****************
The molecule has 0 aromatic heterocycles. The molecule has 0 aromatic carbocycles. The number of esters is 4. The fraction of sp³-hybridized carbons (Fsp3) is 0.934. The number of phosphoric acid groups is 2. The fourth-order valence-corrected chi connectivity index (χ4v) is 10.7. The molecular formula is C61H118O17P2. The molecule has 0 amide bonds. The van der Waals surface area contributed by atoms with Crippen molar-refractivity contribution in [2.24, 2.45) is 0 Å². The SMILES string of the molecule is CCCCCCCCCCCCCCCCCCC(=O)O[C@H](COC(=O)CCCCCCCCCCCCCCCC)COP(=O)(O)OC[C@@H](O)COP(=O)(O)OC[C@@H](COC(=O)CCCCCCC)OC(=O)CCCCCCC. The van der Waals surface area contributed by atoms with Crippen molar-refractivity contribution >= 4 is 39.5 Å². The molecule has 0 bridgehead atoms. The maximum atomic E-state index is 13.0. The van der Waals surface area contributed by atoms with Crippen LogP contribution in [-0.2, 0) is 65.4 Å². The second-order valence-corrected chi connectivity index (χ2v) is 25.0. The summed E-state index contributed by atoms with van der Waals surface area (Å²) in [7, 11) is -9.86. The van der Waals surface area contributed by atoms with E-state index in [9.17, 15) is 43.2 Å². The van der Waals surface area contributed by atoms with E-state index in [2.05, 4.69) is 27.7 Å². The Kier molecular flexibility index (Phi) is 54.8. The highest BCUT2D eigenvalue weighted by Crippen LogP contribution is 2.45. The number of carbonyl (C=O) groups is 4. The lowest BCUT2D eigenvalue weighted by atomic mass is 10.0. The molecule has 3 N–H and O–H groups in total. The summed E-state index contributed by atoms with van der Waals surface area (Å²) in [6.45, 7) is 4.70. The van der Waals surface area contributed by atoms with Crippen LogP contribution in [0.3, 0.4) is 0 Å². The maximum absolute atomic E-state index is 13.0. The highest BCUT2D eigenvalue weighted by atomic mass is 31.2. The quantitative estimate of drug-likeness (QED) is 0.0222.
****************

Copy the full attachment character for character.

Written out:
The molecule has 0 aromatic heterocycles. The molecule has 0 aromatic carbocycles. The number of esters is 4. The fraction of sp³-hybridized carbons (Fsp3) is 0.934. The number of phosphoric acid groups is 2. The fourth-order valence-corrected chi connectivity index (χ4v) is 10.7. The molecular formula is C61H118O17P2. The molecule has 0 amide bonds. The van der Waals surface area contributed by atoms with Crippen molar-refractivity contribution in [2.24, 2.45) is 0 Å². The SMILES string of the molecule is CCCCCCCCCCCCCCCCCCC(=O)O[C@H](COC(=O)CCCCCCCCCCCCCCCC)COP(=O)(O)OC[C@@H](O)COP(=O)(O)OC[C@@H](COC(=O)CCCCCCC)OC(=O)CCCCCCC. The van der Waals surface area contributed by atoms with Crippen molar-refractivity contribution >= 4 is 39.5 Å². The molecule has 0 bridgehead atoms. The maximum atomic E-state index is 13.0. The van der Waals surface area contributed by atoms with Crippen LogP contribution in [-0.2, 0) is 65.4 Å². The second-order valence-corrected chi connectivity index (χ2v) is 25.0. The summed E-state index contributed by atoms with van der Waals surface area (Å²) in [7, 11) is -9.86. The van der Waals surface area contributed by atoms with E-state index in [9.17, 15) is 43.2 Å². The van der Waals surface area contributed by atoms with E-state index in [2.05, 4.69) is 27.7 Å². The Kier molecular flexibility index (Phi) is 54.8. The highest BCUT2D eigenvalue weighted by Crippen LogP contribution is 2.45. The number of carbonyl (C=O) groups is 4. The lowest BCUT2D eigenvalue weighted by atomic mass is 10.0. The molecule has 3 N–H and O–H groups in total. The summed E-state index contributed by atoms with van der Waals surface area (Å²) in [6.45, 7) is 4.70. The van der Waals surface area contributed by atoms with Crippen LogP contribution in [0.3, 0.4) is 0 Å². The maximum absolute atomic E-state index is 13.0. The highest BCUT2D eigenvalue weighted by atomic mass is 31.2. The quantitative estimate of drug-likeness (QED) is 0.0222.